Contagious Political Deadlock Syndrome (CPDS)

By Abdihafid Yassin Hussein, Garowe, Puntland.

Contagious Political Deadlock Syndrome (CPDS) occurs as result of years of dictatorship and iron fist rule. The Modus Operandi of these dictators is to divide and rule with intention to target its political opponents by regional entity, ethnicity or clan to oppress them. The impact often is catastrophic and leaves behind an irreversible psychological damage. The political elites of the oppressed political opponents come into conclusions that dictates to free themselves from the grip of their oppressors and stablish their own political identity. Both situations serve well for colonial agendas; 1- Creating dictators for certain societies so that you manage them with help of dictators 2- When those societies get free from their dictators, it is very hard they come back together again and form unitary government, hence, end up divided, fragmented and easily controllable society. In this respect, you see CPDS pattern of governance across nations that experienced brutal dictatorship rule. Below are countries experiencing CPDS now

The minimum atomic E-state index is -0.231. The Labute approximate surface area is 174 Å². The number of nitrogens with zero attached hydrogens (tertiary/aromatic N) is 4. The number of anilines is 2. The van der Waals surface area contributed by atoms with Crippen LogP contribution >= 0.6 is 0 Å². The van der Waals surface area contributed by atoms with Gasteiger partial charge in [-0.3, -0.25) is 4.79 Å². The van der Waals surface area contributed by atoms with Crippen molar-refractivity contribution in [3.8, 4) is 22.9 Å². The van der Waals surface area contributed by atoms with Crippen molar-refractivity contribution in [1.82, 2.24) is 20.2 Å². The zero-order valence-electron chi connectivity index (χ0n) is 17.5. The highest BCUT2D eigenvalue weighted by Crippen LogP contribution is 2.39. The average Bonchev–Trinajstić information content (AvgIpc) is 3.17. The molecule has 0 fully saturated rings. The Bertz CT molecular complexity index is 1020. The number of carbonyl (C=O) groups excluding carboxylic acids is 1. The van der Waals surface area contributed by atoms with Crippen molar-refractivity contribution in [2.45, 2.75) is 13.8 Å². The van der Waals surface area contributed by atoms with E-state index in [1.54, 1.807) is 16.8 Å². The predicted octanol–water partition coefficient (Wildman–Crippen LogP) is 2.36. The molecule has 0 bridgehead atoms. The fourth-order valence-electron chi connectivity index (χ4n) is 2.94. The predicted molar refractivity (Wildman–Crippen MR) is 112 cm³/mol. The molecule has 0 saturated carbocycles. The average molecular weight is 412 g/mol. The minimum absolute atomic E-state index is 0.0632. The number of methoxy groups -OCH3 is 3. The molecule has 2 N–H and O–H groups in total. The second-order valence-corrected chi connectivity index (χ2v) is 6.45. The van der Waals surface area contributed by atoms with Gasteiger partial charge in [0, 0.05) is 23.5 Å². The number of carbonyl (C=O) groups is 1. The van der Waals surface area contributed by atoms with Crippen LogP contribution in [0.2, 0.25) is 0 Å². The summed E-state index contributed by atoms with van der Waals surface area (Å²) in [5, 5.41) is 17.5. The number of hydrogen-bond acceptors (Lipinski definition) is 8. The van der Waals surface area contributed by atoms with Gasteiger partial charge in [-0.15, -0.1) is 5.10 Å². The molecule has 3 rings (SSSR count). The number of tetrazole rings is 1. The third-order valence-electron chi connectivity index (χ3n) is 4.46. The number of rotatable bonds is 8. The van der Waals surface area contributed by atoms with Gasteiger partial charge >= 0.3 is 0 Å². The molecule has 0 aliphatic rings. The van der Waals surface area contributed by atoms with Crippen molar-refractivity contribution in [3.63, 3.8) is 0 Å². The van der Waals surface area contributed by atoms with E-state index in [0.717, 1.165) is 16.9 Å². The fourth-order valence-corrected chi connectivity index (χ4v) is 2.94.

1- Somalia
2- Ethiopia
3- Sudan (in the process)
4- [Eritrea] (in the near future)
5- Djibouti (in the near future)
There is one country that experienced brutal civil war and survived from CPDS pattern of governance though. It is Rwanda with its long visioned leader. What is the way out of this contagious political deadlock syndrome? Well, there are strictly 3 ways available options and here they are:

1- Leadership that brings them together
2- Total break up [from the past]
3- Powerfu[l] forces that bring them together again

Author: Warsame Digital Media WDM

About the blogger: This blog is associated with the former Chief of Staff in Puntland State Presidency, 1998-2005. He also worked with the UN and World Bank Joint Secretariat for Somalia’s Re-construction and Development Program (RDP), 2005-2006, as a Zonal Technical Coordinator for Puntland and later as National Aid Technical Coordinator with the Transitional Federal Government of Somalia and European Union. He is now an independent political analyst and commentator on current issues and occasionally gives historical perspective on modern Somalia’s politics. He lives and works in Toronto, Canada. He can be reached at:

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